With the federal deficit balooning out of control, President Obama’s National Commission on Fiscal Responsibility and Reform has publicized its preliminary proposals, and goodness are there a lot of them. But only one of the commission’s proposals gets to the heart of this nation’s automotive future: a proposal to increase America’s gas tax. Federal fuel taxes currently stand at 18.4 cents a gallon for gasoline and 24.4 cents for diesel fuel, but the commission has proposed a 15 cent per gallon increase, to take effect starting in 2013.
According to CNN
Gas taxes would rise by one cent every three months beginning in January 2013, until the 15 cent increase has been reached… The proposal calls for the funds to be “dedicated toward fully funding the transportation trust funds and therefore eliminating the need for further general fund bailouts.”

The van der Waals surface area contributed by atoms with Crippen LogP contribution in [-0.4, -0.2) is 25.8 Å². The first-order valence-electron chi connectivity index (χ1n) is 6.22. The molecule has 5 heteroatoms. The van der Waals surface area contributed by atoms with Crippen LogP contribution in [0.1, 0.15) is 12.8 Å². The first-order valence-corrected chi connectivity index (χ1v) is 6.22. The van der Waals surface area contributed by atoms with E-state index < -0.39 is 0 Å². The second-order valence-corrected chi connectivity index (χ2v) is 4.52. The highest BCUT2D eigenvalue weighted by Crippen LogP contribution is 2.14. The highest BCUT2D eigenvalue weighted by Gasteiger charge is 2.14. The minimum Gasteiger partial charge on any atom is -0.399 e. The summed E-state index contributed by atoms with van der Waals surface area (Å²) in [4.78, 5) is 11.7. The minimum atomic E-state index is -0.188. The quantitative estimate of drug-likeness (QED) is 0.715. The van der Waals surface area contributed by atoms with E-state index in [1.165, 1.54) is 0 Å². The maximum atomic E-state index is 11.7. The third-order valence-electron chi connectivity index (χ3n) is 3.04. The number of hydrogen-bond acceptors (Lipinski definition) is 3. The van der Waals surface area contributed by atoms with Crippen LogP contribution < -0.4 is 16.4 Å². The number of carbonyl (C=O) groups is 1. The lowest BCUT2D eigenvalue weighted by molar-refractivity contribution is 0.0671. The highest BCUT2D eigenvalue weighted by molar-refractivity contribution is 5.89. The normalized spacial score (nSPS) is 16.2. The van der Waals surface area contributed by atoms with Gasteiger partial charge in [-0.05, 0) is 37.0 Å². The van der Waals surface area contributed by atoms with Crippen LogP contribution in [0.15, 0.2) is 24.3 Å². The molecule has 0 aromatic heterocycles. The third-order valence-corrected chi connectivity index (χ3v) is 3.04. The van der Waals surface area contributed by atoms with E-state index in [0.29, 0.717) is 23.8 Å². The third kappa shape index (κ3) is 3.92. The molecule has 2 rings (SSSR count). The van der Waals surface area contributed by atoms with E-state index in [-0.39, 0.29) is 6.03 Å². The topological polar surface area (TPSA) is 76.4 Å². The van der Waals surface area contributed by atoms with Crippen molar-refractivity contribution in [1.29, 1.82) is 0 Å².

It’s not immediately clear how much money this tax increase might raise, but the overall proposal would cut as much as $4 trillion from the federal debt. And with transportation trust funds draining the general fund, a gas tax hike has been tossed around for some time. And as unpopular as tax increases are, better a gas tax than Transportation Secretary Ray LaHoods preferred alternative: a pay-per-mile scheme that would require GPS tracking of every vehicle in America. Besides, a gas tax increase will make those ramped-up CAFE standards far less onerous by shifting market demand towards more-efficient vehicles. Congress-watchers reckon that a gas tax hike is unlikely to happen in the recently-elected, more-conservative congress. Down the road, though, it’s hard to see this proposal not coming back up at some point.
Would you support a gas tax hike? Would a 15 cent increase in the price of gas have a real impact on your lifestyle? Would it change your car-buying decisions? Or should the gas tax be a political sacred cow?